President, straight ticket separated
Voting a straight ticket in North Carolina can be confusing.
Justin Moore, a Duke University computer science graduate now working for Google, analyzed the state's election results in 2000 and 2004. He found that between 2.5 and 3 percent of ballots did not include a vote for president.
That's because voters who want to cast a straight-ticket ballot must cast their vote for president separately.
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The decades-old law was put into place by state Democrats to protect themselves from N.C. voters' preference for Republican presidential candidates.
But thousands of voters may not realize they have to do more than mark the straight-ticket option.
With polls showing a highly competitive race between Barack Obama and John McCain this year, the effect of straight-ticket undervotes could be more significant. It also has an effect on nonpartisan offices such as mayors and Supreme Court judges.
Democratic gubernatorial candidate Bev Perdue has recorded a phone call reminding voters that they have to 1) vote for president, 2) decide whether to vote straight-ticket for down-ballot partisan races and 3) cast votes for local offices and judges.
State elections director Gary Bartlett said that voters may mark the straight-ticket option and then cross over to the other party in selected races. (Raleigh) News & Observer
Dole says Hagan's ‘absentee' charge is misleading
Sen. Elizabeth Dole, R-N.C., said accusations that she has not spent much time in North Carolina are misleading.
Her opponent, Democrat Kay Hagan, accuses Dole of being an absentee senator. The Winston-Salem Journal, citing tax-paid travel records, reported recently that Dole spent only 13 days in the state in 2006.
But Dole says she often travels to the state on her own money.
“I've been home constantly, whether it was a personal thing or whether it was my brother,” Dole said this week. Her older brother died of cancer earlier this year.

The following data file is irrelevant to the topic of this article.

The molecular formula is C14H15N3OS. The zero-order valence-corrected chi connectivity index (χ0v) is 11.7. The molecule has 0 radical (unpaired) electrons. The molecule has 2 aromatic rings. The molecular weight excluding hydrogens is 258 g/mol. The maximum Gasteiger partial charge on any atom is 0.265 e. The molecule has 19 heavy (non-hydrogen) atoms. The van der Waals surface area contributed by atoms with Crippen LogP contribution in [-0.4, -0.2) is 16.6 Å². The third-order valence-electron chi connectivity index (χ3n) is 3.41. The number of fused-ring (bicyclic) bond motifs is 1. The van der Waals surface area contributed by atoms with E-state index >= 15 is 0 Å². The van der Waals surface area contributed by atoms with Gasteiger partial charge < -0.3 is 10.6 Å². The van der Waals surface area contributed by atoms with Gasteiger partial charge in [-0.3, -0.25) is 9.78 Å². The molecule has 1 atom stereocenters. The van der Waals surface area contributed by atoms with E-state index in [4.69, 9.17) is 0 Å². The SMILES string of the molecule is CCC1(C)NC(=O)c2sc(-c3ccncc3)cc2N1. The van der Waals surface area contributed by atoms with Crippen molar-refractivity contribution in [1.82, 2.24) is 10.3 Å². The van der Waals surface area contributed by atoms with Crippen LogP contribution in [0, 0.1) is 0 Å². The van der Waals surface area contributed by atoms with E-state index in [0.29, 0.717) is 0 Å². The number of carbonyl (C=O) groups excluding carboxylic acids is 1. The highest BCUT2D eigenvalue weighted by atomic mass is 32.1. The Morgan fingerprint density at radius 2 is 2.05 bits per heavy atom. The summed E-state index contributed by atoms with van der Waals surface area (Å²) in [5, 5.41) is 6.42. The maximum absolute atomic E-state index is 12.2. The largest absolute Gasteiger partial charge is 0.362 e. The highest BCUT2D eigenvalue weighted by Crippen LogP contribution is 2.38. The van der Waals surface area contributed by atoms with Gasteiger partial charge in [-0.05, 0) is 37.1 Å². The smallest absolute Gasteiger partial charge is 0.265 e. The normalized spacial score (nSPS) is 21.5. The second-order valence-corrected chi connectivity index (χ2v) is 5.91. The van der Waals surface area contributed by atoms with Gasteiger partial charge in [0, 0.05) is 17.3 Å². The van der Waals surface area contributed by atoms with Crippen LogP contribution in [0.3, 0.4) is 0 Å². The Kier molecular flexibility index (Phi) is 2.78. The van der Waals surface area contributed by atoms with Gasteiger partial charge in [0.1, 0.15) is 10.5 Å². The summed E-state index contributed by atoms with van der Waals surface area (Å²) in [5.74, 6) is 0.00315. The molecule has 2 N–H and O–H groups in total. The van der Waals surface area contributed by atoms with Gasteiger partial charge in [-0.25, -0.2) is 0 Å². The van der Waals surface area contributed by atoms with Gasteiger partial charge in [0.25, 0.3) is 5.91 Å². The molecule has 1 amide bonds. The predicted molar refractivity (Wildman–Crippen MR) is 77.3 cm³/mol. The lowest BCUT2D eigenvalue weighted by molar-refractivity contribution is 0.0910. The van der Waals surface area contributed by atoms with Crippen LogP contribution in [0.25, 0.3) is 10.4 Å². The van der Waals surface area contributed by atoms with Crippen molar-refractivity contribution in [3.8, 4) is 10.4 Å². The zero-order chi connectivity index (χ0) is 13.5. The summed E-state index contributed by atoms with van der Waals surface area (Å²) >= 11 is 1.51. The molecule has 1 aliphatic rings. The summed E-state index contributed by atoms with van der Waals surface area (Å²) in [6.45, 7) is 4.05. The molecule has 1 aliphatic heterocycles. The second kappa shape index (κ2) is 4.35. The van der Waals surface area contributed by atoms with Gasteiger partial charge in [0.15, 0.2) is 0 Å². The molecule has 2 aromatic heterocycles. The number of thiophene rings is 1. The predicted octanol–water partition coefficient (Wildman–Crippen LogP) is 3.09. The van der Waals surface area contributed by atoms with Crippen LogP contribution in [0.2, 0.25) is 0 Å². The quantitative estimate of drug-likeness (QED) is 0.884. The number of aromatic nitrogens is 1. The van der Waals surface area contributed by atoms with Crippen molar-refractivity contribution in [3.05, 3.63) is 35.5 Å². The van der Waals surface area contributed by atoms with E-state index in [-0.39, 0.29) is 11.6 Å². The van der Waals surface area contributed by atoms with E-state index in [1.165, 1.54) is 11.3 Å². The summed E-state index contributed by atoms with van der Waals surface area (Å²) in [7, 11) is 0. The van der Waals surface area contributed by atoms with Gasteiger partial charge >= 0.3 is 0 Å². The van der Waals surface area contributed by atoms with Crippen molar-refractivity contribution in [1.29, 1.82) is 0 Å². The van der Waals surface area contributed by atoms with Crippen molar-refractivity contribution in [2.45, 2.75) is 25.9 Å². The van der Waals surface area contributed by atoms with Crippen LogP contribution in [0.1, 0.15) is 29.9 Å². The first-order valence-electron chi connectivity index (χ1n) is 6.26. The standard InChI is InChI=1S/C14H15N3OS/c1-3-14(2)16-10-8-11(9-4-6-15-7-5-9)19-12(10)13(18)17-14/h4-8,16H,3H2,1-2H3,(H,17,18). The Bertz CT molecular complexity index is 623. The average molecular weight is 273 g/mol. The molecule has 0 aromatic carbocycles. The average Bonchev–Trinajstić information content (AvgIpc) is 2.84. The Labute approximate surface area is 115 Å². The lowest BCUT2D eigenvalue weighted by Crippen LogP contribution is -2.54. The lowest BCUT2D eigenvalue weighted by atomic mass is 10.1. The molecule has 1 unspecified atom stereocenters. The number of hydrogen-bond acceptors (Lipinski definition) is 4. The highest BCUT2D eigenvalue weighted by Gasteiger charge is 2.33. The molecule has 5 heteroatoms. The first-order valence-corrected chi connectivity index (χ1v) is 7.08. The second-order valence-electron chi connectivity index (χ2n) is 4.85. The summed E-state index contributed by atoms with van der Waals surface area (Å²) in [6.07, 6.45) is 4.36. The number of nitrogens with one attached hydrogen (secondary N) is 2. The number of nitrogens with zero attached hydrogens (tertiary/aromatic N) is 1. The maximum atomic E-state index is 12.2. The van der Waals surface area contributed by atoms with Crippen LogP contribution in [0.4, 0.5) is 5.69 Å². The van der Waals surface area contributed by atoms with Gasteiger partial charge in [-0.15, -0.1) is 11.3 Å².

“You don't put out a press release every time you come home,” Dole said, adding that it's unfair to portray her as an outsider who has spent much of her life in Washington, D.C., or in her husband Bob Dole's state of Kansas.
“My roots are so deep in North Carolina,” Dole said. “I grew up Salisbury, went to Salisbury high school. I went to Duke. I was on the Duke board for 11 years. I have a family business. Our farm has been turned into a real estate development just outside Salisbury.”
Fort Mill mayor apologizes for Antichrist e-mail
Fort Mill Mayor Danny Funderburk apologized to his constituents for forwarding a debunked e-mail message suggesting Democratic presidential candidate Barack Obama is the biblical Antichrist.
“I am sorry I forwarded that e-mail and the discomfort it may have caused,” Funderburk said at the beginning of a recent town council meeting. “I'm also sorry for other e-mails I've forwarded about other candidates.”
He said the e-mail was intended to go to a small group of friends and family who had been discussing the race and the candidates, but said forwarding e-mails like that is a bad practice that he wouldn't continue.
Several residents from the town's predominately black Paradise community spoke in response. All of them said they were hurt or offended when they learned of the e-mail, but most also spoke of forgiving and moving forward.
However, the Rev. Victor Wilson, pastor of United AME Zion Church on Steele Street, was not satisfied with Funderburk's explanation of his intent when forwarding the e-mail. He accused Funderburk of dodging the question.